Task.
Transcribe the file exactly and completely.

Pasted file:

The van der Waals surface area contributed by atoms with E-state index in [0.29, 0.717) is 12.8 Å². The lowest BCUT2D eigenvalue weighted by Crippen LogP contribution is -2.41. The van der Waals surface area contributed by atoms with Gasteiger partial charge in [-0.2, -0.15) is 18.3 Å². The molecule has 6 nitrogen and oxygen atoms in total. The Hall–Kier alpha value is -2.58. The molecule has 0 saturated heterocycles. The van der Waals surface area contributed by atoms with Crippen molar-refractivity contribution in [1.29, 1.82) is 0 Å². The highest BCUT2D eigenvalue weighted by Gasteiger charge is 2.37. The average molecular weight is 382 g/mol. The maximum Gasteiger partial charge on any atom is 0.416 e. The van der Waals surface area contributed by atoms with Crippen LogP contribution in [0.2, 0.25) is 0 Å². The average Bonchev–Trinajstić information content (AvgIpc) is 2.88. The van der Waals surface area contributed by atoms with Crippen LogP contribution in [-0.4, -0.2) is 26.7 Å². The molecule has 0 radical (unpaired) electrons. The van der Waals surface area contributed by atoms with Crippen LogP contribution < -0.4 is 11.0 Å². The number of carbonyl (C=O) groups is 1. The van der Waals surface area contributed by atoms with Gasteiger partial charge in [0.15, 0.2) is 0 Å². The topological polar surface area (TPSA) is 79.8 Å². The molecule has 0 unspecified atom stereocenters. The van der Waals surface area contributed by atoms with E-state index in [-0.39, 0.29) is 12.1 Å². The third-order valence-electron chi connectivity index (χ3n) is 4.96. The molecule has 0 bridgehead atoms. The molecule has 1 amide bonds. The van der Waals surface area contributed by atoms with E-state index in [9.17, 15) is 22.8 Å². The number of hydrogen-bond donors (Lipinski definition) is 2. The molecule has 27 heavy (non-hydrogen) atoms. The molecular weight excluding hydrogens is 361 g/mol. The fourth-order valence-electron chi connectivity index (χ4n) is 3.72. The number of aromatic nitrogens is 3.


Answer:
The van der Waals surface area contributed by atoms with E-state index in [0.29, 0.717) is 12.8 Å². The lowest BCUT2D eigenvalue weighted by Crippen LogP contribution is -2.41. The van der Waals surface area contributed by atoms with Gasteiger partial charge in [-0.2, -0.15) is 18.3 Å². The molecule has 6 nitrogen and oxygen atoms in total. The Hall–Kier alpha value is -2.58. The molecule has 0 saturated heterocycles. The van der Waals surface area contributed by atoms with Crippen molar-refractivity contribution in [1.29, 1.82) is 0 Å². The highest BCUT2D eigenvalue weighted by Gasteiger charge is 2.37. The average molecular weight is 382 g/mol. The maximum Gasteiger partial charge on any atom is 0.416 e. The van der Waals surface area contributed by atoms with Crippen LogP contribution in [0.2, 0.25) is 0 Å². The average Bonchev–Trinajstić information content (AvgIpc) is 2.88. The van der Waals surface area contributed by atoms with Crippen LogP contribution in [-0.4, -0.2) is 26.7 Å². The molecule has 0 radical (unpaired) electrons. The van der Waals surface area contributed by atoms with Crippen LogP contribution < -0.4 is 11.0 Å². The number of carbonyl (C=O) groups is 1. The van der Waals surface area contributed by atoms with Gasteiger partial charge in [0.15, 0.2) is 0 Å². The topological polar surface area (TPSA) is 79.8 Å². The molecule has 0 unspecified atom stereocenters. The van der Waals surface area contributed by atoms with E-state index in [-0.39, 0.29) is 12.1 Å². The third-order valence-electron chi connectivity index (χ3n) is 4.96. The molecule has 0 bridgehead atoms. The molecule has 1 amide bonds. The van der Waals surface area contributed by atoms with E-state index in [9.17, 15) is 22.8 Å². The number of hydrogen-bond donors (Lipinski definition) is 2. The molecule has 27 heavy (non-hydrogen) atoms. The molecular weight excluding hydrogens is 361 g/mol. The fourth-order valence-electron chi connectivity index (χ4n) is 3.72. The number of aromatic nitrogens is 3.